Waiting for a major operation can be an anxious time. Put yourself in control by following these tips on how to prepare for heart valve surgery so that you’ll be ready, both physically and mentally, for the journey ahead…

Stop smoking and drinking

Both of these habits can spell trouble for recovery from surgery, so the sooner you can quit, the better. At the very least, you should make sure you’ve stopped smoking and drinking two weeks before surgery. Alcohol can stop your immune system from working effectively and also affects the health of your liver and even blood coagulation.

Sort out your diet

Eating a healthy, well-balanced diet and getting used to the kind of food that will help to keep your heart healthy is something that you can start doing straight away. Getting used to different meals and weaning yourself off junk food, sugary snacks and highly processed foods can be quite a big change, involving other family members too, so why not get experimenting now? Read our blog post What to eat before and after heart valve surgery for some inspiration.

Get exercising

Taking regular gentle exercise before surgery, if you’re able, not only gives you something to do that will release feel-good endorphins, it also supports recovery post-surgery. Two or three exercise sessions a week, either on an exercise bike or walking at a brisk rate, can contribute to a shorter hospital stay and make contracting pneumonia less likely. Always check with your doctor before you start a new exercise regime, and take advice on the most appropriate exercise for you.

Practice stress-relief techniques

Listening to music, meditating and deep breathing will all help to put you into a relaxed state. Deep-breathing exercises will also form part of your recovery after surgery, so it makes sense to start practising now! If you need some inspiration and have a smartphone or a tablet, there are hundreds of relaxation apps to choose from, including everything from nature sounds to guided visualisation. It’s important that you feel able to manage your stress levels, so if you’re really struggling to come to terms with the prospect of your operation, ask your doctor to refer you to a medical counsellor.

Read up

Everyone is different, but you’re likely to find that the more you understand about the medical procedure involved, the more in control you’ll feel. In turn, this will make it easier to manage your emotions. Ask your medical team for recommendations on what to read to get the right level of information.

Find your tribe

Look for online forums and social media groups to talk to other heart valve recovery patients, such as this Facebook group. These are the people who will understand exactly how you’re feeling and, as everyone is at different stages, there will be plenty of positive advice from people who are well into recovery or several years on from surgery who can boost your morale. There’s more info on that here.

See a dentist

Oral health is very important for heart valve replacement patients. See a dentist in good time once you know that surgery is likely, and make sure that you tell your surgeon about any issues with your teeth and gums. Dental problems could cause a delay to your surgery, so getting on top of any issues in good time will help to keep everything on track.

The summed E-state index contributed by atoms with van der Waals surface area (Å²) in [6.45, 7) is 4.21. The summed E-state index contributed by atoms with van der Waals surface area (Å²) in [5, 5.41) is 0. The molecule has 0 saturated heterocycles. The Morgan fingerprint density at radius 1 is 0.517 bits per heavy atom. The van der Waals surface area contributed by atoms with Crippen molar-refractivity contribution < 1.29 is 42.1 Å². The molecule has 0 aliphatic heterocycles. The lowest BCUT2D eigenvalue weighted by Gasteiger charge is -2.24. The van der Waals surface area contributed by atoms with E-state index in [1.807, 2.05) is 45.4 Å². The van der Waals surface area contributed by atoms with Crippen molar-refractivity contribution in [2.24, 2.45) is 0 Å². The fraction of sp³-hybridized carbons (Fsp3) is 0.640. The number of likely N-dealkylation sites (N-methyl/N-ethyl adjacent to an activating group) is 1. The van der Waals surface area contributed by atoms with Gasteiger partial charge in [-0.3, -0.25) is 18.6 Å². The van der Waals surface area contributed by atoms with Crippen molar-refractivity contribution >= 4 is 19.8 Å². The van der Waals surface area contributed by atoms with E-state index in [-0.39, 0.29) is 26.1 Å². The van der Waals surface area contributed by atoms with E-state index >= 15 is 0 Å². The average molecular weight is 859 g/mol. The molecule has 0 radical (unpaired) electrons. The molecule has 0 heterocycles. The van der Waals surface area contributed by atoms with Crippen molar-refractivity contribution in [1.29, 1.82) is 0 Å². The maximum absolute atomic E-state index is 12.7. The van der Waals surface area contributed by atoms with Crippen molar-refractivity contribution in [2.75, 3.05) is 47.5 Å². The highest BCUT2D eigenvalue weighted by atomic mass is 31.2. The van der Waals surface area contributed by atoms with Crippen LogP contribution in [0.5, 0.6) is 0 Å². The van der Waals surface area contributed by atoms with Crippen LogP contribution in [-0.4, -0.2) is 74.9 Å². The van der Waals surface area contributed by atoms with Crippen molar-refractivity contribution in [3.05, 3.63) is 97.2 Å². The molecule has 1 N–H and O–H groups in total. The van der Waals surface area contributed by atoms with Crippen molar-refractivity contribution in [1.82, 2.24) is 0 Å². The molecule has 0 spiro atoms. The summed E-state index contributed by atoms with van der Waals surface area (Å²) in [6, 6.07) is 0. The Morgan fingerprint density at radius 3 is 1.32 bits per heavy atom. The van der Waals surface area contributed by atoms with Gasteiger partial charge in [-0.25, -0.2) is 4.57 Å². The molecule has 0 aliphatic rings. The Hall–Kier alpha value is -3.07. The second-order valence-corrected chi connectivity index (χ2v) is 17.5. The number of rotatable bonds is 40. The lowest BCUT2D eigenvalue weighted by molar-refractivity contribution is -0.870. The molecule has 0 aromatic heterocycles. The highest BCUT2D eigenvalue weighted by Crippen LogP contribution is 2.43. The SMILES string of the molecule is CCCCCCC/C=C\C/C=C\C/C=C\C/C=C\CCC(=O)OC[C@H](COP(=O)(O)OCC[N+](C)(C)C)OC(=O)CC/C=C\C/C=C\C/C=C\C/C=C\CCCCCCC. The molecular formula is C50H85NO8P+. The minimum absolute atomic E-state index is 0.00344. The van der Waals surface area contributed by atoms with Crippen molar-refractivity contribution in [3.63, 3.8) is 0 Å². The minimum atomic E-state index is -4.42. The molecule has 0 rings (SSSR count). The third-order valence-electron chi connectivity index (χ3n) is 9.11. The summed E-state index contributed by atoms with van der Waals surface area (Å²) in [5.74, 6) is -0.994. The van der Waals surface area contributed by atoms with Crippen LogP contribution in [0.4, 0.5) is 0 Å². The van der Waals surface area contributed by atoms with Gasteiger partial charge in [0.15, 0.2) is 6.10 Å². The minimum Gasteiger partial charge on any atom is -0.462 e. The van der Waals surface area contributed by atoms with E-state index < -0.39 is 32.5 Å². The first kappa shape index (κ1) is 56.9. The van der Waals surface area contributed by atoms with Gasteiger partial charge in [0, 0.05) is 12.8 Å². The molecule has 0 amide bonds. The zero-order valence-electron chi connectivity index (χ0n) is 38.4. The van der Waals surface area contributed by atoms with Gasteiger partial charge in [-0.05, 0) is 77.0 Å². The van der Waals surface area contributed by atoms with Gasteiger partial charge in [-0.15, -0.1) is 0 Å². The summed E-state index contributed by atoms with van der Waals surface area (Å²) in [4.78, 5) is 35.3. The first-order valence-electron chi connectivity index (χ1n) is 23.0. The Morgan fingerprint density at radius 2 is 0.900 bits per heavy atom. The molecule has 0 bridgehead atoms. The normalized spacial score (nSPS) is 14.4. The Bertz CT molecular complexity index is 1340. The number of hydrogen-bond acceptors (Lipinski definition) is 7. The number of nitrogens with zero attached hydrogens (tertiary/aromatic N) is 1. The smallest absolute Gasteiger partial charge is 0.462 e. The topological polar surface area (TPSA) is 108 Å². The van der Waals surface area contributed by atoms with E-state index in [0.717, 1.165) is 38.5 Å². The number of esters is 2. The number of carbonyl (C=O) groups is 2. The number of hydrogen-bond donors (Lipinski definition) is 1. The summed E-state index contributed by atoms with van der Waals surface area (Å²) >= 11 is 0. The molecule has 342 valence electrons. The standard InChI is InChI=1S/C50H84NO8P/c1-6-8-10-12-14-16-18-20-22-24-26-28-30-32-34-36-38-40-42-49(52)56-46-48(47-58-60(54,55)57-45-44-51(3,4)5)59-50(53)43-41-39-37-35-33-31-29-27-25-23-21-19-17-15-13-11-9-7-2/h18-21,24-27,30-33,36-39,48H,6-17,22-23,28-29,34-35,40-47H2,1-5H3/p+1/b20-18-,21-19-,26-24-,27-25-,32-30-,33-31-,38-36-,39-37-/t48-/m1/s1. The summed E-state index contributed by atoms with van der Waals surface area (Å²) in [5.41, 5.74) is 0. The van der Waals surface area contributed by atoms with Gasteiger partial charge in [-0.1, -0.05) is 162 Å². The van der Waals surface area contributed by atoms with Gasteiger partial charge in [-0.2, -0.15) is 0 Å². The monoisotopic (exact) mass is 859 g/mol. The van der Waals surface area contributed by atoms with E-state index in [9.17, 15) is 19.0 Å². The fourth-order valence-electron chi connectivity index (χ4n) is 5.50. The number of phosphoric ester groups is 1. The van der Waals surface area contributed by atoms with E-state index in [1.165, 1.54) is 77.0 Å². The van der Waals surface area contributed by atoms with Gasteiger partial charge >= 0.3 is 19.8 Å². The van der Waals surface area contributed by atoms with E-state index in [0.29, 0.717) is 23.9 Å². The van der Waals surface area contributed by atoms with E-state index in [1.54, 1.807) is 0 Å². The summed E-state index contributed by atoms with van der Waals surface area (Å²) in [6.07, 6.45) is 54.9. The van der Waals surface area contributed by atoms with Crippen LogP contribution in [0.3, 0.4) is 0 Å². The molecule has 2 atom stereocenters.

Talk to your employer

If you’re in work, you’ll need to let the right people know that you’ll be going for heart valve replacement surgery in the near future. Check with your doctor how much leave you’re likely to need and make sure that you (or your manager) keep the human resources department up to date. Checking your employment rights and discussing how a phased return to work might pan out will make you feel less anxious about taking time off, including how you’ll manage financially, and will give your employer the chance to offer you extra support that may be part of your employment package, such as counselling. You may be able to take a step back from more demanding aspects of your work in the run-up to your op, or plan in a few days’ leave before the big day to relax and switch off. Above all, it’s time to focus on your wellbeing and leave any unnecessary guilt at being away from work behind.

Decide on a point of contact

Who’s the best person to come to medical appointments with you, talk to medical staff and update your family and friends on how you’re doing? Whether it’s through social media updates, emails, texts or phone calls, people will want to know how you’re doing and send you their best wishes by proxy.

Make plans for coming home after surgery

Thinking beyond your operation is both a positive and a practical step As your surgery gets closer, start planning ahead for your return from hospital so that your family and friends are fully primed and you’ve got the right support in place to make your recovery as easy as possible. You can read more about that here.

Order your Active Patients cushion

Having something soft to hug will help to relieve pressure on your wound after your operation. Our heart-hug cushions are ideal for this – and also have place for you write down active goal – something to focus on and look forward to as you recover. You can order your Active Patients heart hug cushion here.


Medical information. This is provided for informational purposes only and is not meant to be a substitute for advice by a doctor or other qualified healthcare professional. Patients should not use the information on the Active Patients website for diagnosing a health or fitness problem or disease. Patients should always consult with a doctor or other health professional for medical advice or information about diagnosis and treatment. Never ignore professional medical advice because of something you have read on Active Patients.